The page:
Industry-specific trade shows are a great source for non-fiction freelance writers and journalists, particularly those looking to break into niche business markets. Trade shows are full of industry experts, trends and new products, services and innovations, and are often an overlooked research source.
Spending a day or more at an industry trade show can be time well spent – if you have a plan. As a former magazine staff writer and current freelance writer, I’ve spent days at these events for industries, from automotive to animals. For instance, as a dog writer and blogger, I regularly attend SuperZoo, an annual pet business event in Las Vegas. Navigating trade shows this size takes some planning.
To start, you’ll need a press pass, which gets you into the show. Usually, there’s a pre-show application process. Some are more extensive than others. (Obviously, show organizers don’t want people just looking for freebies.) Clearly, the best chance of getting a press pass is to have an assigned article but, often, a track record of proven placements and/or credible niches is acceptable.
If you have an assigned article, completing should be your focus. However, trade shows give you plenty of opportunities to generate additional articles, especially if you’re able to score some on-site interviews, and reduce follow-up effort later. Come with several ideas you want to research, but be prepared to pursue some ideas you hadn’t considered. For instance, when I attended SuperZoo, I knew I would be writing at least two or three ‘new product’ round up blog posts. But, once there, I noticed trends, like new pet technology, that generated an article for a tech publication later. Maximizing your efforts is key.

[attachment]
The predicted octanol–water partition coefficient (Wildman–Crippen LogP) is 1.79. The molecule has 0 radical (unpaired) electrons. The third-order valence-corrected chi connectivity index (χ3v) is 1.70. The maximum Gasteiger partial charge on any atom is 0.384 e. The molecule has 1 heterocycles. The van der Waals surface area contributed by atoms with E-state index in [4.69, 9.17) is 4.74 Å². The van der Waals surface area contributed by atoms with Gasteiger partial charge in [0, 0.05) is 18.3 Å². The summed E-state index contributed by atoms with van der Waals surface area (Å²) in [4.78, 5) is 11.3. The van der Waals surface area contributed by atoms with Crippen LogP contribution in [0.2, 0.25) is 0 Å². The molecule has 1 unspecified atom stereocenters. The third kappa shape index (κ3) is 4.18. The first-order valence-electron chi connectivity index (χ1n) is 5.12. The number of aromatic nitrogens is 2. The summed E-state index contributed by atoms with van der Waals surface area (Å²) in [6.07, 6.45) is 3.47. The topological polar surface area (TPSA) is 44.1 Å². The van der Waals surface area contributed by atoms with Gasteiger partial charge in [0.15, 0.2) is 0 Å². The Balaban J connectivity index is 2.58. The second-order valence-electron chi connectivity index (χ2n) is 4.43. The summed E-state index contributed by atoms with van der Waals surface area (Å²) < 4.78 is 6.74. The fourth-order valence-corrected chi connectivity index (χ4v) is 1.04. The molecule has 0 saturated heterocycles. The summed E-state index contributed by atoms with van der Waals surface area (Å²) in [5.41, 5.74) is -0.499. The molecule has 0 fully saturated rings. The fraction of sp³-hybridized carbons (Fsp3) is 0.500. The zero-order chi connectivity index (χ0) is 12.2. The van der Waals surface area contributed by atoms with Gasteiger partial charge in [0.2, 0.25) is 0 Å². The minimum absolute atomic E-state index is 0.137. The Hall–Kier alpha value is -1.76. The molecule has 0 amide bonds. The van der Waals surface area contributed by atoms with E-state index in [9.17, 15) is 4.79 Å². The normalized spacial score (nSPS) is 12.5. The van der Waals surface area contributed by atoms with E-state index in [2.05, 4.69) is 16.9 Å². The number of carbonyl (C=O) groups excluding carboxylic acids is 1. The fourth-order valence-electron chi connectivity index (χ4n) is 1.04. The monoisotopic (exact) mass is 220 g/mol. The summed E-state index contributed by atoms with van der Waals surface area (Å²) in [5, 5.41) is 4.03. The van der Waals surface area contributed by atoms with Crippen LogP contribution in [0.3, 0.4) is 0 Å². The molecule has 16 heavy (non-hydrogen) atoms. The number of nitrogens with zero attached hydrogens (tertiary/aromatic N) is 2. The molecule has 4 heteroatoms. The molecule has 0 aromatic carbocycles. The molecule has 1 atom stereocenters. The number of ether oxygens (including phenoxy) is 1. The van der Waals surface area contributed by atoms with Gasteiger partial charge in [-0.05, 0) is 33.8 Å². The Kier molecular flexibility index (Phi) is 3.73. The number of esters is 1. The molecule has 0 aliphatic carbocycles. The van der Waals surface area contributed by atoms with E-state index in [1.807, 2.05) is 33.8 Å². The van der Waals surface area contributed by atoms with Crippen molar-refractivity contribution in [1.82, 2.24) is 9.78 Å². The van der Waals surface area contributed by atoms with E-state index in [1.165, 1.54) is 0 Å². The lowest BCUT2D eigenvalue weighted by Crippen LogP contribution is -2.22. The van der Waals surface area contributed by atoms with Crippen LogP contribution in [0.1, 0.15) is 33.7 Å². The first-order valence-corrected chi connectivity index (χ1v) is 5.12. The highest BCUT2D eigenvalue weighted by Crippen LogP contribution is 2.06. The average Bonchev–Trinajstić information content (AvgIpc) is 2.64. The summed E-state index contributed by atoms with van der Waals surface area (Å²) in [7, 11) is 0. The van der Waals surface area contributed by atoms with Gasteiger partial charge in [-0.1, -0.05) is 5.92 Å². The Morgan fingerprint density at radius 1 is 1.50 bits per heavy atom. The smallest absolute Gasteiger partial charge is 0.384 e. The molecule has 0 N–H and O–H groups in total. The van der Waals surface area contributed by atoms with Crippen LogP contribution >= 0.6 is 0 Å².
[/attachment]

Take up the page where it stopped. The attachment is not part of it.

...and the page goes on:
Here’s a strategy that’s worked for me:
Connect with Public Relations (PR) representatives, and set up meetings with them in advance. If promotion professionals are attending, it’s likely because they represent several clients at the show, which is beneficial for several reasons: First, they’ll likely take you on a tour of their clients, saving you the time of scouting out people, and introducing yourself. Second, they often send you information about their clients before the show, allowing you to research and generate article ideas you can pitch to publications before you go, or after you’ve confirmed facts at the show. Either way, focus your efforts.
Yes, you might end up at some booths that aren’t of interest to you. But, in my experience, the overall time savings is worth it, primarily because PR professionals help with introductions. Remember, the reason companies invest in a trade show booth is to make sales. Not everyone is interested in speaking to the media, or getting publicity. So, cold calling for article quotes and interviews is a gamble (and time-consuming).
However, if the company has invested money in promotions, and hired a PR professional, that firm likely understands the value of writers and press as part of their marketing objective. Thanks to an introduction from the person they’ve hired to find and vet you, they are more willing to spend the time demonstrating products, and answering questions.
Apply for a press pass early to get on the list as soon as possible. PR professionals usually contact media members before the show to set up meetings during the show. Also, marketing representatives from individual companies will contact you to promote their product, or invite you for a meeting. Be selective. Don’t over-book yourself.
Two final notes: Asking for freebies (even for review) isn’t good practice. PR people will offer those if that’s an option. And, don’t overlook scheduled public speakers. Not only do they give you a chance to sit down (you’ll need it) but those will also give you a few more expert quotes. For instance, I planned to research an ‘urban chickens as pets’ article for the last SuperZoo. PR reps set me up with good sources who sold products. Then, I noticed a scheduled speaker on that subject. Bingo. A fourth expert to quote in my article. My research was mostly done and I had a first draft written before I left the trade show.
- Add to Your Income by Covering Conferences and Trade Shows By John K. Borchardt
- Offering to Speak at Book and Writing Events Can REALLY Increase Your Sales! – by Emma Hall
- Attending Events Related to Your Book’s Topic Can Lead to BIG Promotion Opportunities and Future Sales! – by K.M. Robinson
- How I Accept Credit Cards At Book Signings And Other Events! By Lance Fogan
- Industry Events: A Good Source Of Article Ideas By Damaria Senne
Sherri Telenko is a college professor and freelance writer specializing in travel and pets. Check out www.dogtrotting.net – global travel for dog lovers.
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